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Questions about marriage status?

(11 Posts)
SquishySquirmy Thu 02-Aug-18 14:12:06

Am job hunting at the moment, and some employers request that applicants fill in a form with some basic details on along with their CV.
One of these includes questions on marital status etc, which I was a bit surprised by as I had always understood that they couldn't ask about that.

In a way I'm not sure it matters: Its not that my marital status is a secret, and if an employer was going to (illegally) take that into account they could find it out very easily without needing to ask.
Equally, I cant think of a good reason for it being on the form, especially if there is a risk of them getting into trouble for it.

I suppose I'm just curious about whether my surprise was justified, or if I'd misunderstood the law?
I'm not looking to cause trouble or anything like that.

Employer is in the UK, and accepts speculative CVs but is not actively recruiting (if that makes any difference - I don't see why it would).

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SquishySquirmy Thu 02-Aug-18 18:13:07


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Singlenotsingle Thu 02-Aug-18 18:17:39

It's not against the law per se but if the company subsequently went on to discriminate against you because of your marital status, this could be evidence to support your case against them. You could put 'Ms'.

SquishySquirmy Thu 02-Aug-18 18:29:46

Thanks Singlenosingle. I thought they couldn't ask at all.
Can't really put Ms, they are not asking for title, they are asking the direct questions: "Marital status"
"D.O.B" etc

I could leave it blank, but probably wont because I can't see anything to gain from doing so. eg, if its an innocent question then they will think I am making a fuss/haven't read the form properly. If they were going to take it into account when hiring, they could find out very easily anyway.

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Roselind Thu 02-Aug-18 19:21:58

They might like to take a look at the guidance on .gov website:

SquishySquirmy Thu 02-Aug-18 21:17:19

That's what I thought Roselind and why I was surprised. But as I assumed that the company has legal advice, and that those working in HR know employment law better than myself, I thought that maybe it wasnt always illegal; e.g. It could be less black and white than it appears on the gov.UK

Tbh, to me it doesn't reflect well on the professionalism of the company. It's in a highly regulated industry, where the consequences of mistakes can be huge, so I would worry that if there standards are sloppy in one area they may be sloppy in other areas too.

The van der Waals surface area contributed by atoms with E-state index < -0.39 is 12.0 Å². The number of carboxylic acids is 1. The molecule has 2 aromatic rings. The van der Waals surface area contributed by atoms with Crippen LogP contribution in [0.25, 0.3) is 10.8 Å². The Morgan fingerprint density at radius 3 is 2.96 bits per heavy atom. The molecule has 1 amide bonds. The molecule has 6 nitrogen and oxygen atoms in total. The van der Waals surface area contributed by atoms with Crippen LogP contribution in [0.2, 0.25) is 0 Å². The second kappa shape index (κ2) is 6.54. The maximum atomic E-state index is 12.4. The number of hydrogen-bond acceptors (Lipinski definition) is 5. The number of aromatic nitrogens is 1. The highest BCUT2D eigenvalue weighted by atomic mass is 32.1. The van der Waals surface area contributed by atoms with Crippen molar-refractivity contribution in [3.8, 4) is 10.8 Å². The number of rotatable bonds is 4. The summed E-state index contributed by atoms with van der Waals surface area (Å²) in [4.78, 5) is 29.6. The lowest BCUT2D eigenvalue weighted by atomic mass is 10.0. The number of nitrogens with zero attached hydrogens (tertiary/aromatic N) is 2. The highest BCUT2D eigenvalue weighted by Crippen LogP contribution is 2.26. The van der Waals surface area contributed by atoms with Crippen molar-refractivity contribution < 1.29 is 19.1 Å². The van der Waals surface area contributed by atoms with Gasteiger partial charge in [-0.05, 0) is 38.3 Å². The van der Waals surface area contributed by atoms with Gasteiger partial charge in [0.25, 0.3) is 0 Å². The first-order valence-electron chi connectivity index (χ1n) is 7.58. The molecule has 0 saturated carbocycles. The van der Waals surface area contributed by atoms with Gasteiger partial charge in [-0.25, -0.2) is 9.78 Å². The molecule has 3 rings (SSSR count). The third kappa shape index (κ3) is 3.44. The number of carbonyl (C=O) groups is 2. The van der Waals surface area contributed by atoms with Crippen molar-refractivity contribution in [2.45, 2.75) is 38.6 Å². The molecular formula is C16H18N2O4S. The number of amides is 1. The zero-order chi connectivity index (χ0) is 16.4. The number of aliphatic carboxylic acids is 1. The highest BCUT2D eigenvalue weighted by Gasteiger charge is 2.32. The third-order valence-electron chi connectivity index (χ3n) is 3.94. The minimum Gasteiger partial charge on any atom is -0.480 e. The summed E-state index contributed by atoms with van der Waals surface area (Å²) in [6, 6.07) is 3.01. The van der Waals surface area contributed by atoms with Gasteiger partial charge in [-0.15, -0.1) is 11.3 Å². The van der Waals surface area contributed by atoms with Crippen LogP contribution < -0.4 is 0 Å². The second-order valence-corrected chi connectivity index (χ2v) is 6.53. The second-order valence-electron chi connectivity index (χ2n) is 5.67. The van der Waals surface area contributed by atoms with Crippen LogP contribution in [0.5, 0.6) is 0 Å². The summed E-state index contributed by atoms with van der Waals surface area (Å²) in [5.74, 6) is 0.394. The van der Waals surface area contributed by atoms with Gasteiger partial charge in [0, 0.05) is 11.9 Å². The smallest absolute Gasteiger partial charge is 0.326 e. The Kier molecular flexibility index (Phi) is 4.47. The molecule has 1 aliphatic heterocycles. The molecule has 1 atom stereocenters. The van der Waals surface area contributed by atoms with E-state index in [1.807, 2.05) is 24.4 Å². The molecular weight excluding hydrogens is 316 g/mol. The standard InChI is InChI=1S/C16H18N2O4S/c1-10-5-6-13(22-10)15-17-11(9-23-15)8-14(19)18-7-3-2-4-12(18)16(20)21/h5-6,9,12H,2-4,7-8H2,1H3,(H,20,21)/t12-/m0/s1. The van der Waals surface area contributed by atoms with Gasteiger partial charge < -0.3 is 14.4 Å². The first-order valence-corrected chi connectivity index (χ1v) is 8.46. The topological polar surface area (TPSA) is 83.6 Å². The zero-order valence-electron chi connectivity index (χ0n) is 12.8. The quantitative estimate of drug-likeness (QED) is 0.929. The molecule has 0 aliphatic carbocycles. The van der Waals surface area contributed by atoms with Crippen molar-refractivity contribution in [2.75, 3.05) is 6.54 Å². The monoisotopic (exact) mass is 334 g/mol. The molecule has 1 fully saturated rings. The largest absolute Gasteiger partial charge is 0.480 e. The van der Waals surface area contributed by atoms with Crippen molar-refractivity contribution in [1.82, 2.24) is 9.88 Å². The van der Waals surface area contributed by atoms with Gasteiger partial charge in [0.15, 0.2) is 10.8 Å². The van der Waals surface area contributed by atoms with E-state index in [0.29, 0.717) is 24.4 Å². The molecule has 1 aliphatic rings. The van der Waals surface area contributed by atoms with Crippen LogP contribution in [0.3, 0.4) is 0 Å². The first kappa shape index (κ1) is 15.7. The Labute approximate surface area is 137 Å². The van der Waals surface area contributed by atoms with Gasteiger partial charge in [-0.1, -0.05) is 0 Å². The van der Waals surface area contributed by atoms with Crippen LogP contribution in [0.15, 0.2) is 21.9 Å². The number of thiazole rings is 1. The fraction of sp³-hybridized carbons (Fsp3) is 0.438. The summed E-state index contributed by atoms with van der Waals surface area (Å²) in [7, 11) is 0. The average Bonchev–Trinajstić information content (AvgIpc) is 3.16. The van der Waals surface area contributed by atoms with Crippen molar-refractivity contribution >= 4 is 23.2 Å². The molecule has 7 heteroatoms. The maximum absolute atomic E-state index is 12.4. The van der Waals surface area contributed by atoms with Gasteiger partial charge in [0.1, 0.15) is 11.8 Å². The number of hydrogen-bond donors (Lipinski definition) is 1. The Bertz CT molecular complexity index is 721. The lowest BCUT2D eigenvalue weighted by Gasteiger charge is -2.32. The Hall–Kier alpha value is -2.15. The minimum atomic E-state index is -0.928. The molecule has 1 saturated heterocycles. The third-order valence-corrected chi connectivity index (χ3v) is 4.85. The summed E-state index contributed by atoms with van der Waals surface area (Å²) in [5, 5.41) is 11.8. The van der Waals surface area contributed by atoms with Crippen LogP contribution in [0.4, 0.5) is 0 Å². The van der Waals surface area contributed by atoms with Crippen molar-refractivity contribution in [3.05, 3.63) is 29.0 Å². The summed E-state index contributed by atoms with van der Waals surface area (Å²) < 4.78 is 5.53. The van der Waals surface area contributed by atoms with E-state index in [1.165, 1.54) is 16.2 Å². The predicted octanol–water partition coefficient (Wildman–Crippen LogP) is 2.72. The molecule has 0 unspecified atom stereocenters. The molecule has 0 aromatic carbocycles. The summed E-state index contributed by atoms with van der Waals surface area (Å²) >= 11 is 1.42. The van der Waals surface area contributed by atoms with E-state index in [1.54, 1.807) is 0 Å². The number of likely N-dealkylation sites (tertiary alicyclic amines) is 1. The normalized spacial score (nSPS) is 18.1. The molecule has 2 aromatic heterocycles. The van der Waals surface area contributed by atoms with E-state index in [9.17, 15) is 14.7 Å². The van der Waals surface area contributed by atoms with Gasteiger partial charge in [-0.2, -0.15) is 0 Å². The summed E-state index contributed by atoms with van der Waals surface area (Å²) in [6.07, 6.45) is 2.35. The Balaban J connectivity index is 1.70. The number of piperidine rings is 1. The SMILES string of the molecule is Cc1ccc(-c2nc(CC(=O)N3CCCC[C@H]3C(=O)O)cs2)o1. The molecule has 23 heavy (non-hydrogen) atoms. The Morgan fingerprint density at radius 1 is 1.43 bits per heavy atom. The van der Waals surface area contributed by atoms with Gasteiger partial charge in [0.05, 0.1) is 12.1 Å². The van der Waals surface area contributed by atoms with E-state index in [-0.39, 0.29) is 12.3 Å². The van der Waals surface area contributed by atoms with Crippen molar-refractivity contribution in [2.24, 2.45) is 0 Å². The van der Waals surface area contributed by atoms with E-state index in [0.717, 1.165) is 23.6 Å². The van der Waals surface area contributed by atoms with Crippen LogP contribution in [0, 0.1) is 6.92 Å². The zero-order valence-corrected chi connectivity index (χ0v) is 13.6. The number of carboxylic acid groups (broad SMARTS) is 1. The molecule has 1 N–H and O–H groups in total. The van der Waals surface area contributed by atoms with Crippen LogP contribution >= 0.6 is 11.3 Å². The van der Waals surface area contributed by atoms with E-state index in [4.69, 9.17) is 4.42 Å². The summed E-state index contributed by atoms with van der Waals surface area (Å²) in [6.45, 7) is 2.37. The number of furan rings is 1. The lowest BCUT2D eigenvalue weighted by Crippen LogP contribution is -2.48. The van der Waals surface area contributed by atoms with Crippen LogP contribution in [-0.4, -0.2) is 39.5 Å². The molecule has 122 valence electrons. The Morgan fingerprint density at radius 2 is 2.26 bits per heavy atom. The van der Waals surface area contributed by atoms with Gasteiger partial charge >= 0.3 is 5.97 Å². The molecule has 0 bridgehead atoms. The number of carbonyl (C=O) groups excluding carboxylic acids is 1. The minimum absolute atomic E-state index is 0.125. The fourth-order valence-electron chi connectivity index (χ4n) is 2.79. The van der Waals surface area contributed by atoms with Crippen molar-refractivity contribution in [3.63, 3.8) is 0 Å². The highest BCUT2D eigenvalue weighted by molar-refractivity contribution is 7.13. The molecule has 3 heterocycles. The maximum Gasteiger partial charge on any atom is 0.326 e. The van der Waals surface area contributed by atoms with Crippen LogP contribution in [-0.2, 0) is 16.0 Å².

But, I do need a job badly and beggars can't be choosers I suppose.

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justcontemplatingsomething Thu 02-Aug-18 21:32:09

Does that information get removed when your application goes to the selection panel? I'm doing application forms at the minute and there are questions about marital status, dependents, sexual orientation etc. But it states that that information is for monitoring purposes only and the selection panel don't see it.

Heratnumber7 Thu 02-Aug-18 21:34:04

They shouldn't really be asking for your DOB either.
Can you leave both fields blank?

flowerythorns Thu 02-Aug-18 21:49:30

If it's an online form it's likely to be for monitoring purposes (audits etc) but never forwarded with the actual application for shortlisting.

NHS do this for every job.

SquishySquirmy Thu 02-Aug-18 22:18:52

No, it's definitely not a form for monitoring purposes or one of those diversity questionnaires. It's not an online form - it's one they want filled in and emailed along with a c v. Questions directly relevant to recruiting (questions about current role etc) are on the same page as the questions about marital status etc so I don't see how they could separate them out.

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Derpy84 Mon 27-Aug-18 21:06:19

Schools in my local authority send out a sort of diversity form with applications. For us, it's just for diversity purposes though. Prospective employers can ask for those sorts of details but, legally, you don't have to supply them.
I would probably ask the company why they need those details before i filled in the form?

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